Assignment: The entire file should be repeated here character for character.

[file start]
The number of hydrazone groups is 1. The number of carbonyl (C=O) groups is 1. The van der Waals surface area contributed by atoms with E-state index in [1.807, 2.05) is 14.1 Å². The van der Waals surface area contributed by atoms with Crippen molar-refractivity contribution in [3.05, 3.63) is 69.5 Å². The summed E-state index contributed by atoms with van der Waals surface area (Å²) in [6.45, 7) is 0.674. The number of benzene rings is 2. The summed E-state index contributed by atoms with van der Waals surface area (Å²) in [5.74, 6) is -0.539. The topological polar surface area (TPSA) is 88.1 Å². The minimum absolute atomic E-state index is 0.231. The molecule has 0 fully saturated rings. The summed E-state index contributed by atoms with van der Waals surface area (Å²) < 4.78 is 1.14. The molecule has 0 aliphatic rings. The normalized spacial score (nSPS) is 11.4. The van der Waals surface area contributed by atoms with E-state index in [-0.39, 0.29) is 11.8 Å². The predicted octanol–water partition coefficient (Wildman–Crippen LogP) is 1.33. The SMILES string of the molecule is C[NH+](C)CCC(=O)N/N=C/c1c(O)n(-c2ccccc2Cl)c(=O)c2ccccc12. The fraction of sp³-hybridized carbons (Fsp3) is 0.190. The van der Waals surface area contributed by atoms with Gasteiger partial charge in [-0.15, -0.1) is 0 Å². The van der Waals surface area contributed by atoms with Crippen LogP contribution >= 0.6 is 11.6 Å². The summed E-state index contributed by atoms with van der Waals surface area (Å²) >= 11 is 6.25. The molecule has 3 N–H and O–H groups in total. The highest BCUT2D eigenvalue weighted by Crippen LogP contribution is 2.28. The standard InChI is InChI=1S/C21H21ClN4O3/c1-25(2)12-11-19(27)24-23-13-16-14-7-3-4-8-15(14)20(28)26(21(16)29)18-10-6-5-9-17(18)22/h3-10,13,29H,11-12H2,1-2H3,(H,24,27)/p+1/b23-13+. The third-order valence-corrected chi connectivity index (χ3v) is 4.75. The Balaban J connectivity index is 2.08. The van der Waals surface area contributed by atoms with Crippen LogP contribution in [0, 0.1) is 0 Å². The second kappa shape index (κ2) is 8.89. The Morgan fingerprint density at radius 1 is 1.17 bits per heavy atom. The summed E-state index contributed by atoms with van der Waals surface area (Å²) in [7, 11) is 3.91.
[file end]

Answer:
The number of hydrazone groups is 1. The number of carbonyl (C=O) groups is 1. The van der Waals surface area contributed by atoms with E-state index in [1.807, 2.05) is 14.1 Å². The van der Waals surface area contributed by atoms with Crippen molar-refractivity contribution in [3.05, 3.63) is 69.5 Å². The summed E-state index contributed by atoms with van der Waals surface area (Å²) in [6.45, 7) is 0.674. The number of benzene rings is 2. The summed E-state index contributed by atoms with van der Waals surface area (Å²) in [5.74, 6) is -0.539. The topological polar surface area (TPSA) is 88.1 Å². The minimum absolute atomic E-state index is 0.231. The molecule has 0 fully saturated rings. The summed E-state index contributed by atoms with van der Waals surface area (Å²) < 4.78 is 1.14. The molecule has 0 aliphatic rings. The normalized spacial score (nSPS) is 11.4. The van der Waals surface area contributed by atoms with E-state index in [-0.39, 0.29) is 11.8 Å². The predicted octanol–water partition coefficient (Wildman–Crippen LogP) is 1.33. The SMILES string of the molecule is C[NH+](C)CCC(=O)N/N=C/c1c(O)n(-c2ccccc2Cl)c(=O)c2ccccc12. The fraction of sp³-hybridized carbons (Fsp3) is 0.190. The van der Waals surface area contributed by atoms with Gasteiger partial charge in [-0.15, -0.1) is 0 Å². The van der Waals surface area contributed by atoms with Crippen LogP contribution >= 0.6 is 11.6 Å². The summed E-state index contributed by atoms with van der Waals surface area (Å²) >= 11 is 6.25. The molecule has 3 N–H and O–H groups in total. The highest BCUT2D eigenvalue weighted by Crippen LogP contribution is 2.28. The standard InChI is InChI=1S/C21H21ClN4O3/c1-25(2)12-11-19(27)24-23-13-16-14-7-3-4-8-15(14)20(28)26(21(16)29)18-10-6-5-9-17(18)22/h3-10,13,29H,11-12H2,1-2H3,(H,24,27)/p+1/b23-13+. The third-order valence-corrected chi connectivity index (χ3v) is 4.75. The Balaban J connectivity index is 2.08. The van der Waals surface area contributed by atoms with Crippen LogP contribution in [0, 0.1) is 0 Å². The second kappa shape index (κ2) is 8.89. The Morgan fingerprint density at radius 1 is 1.17 bits per heavy atom. The summed E-state index contributed by atoms with van der Waals surface area (Å²) in [7, 11) is 3.91.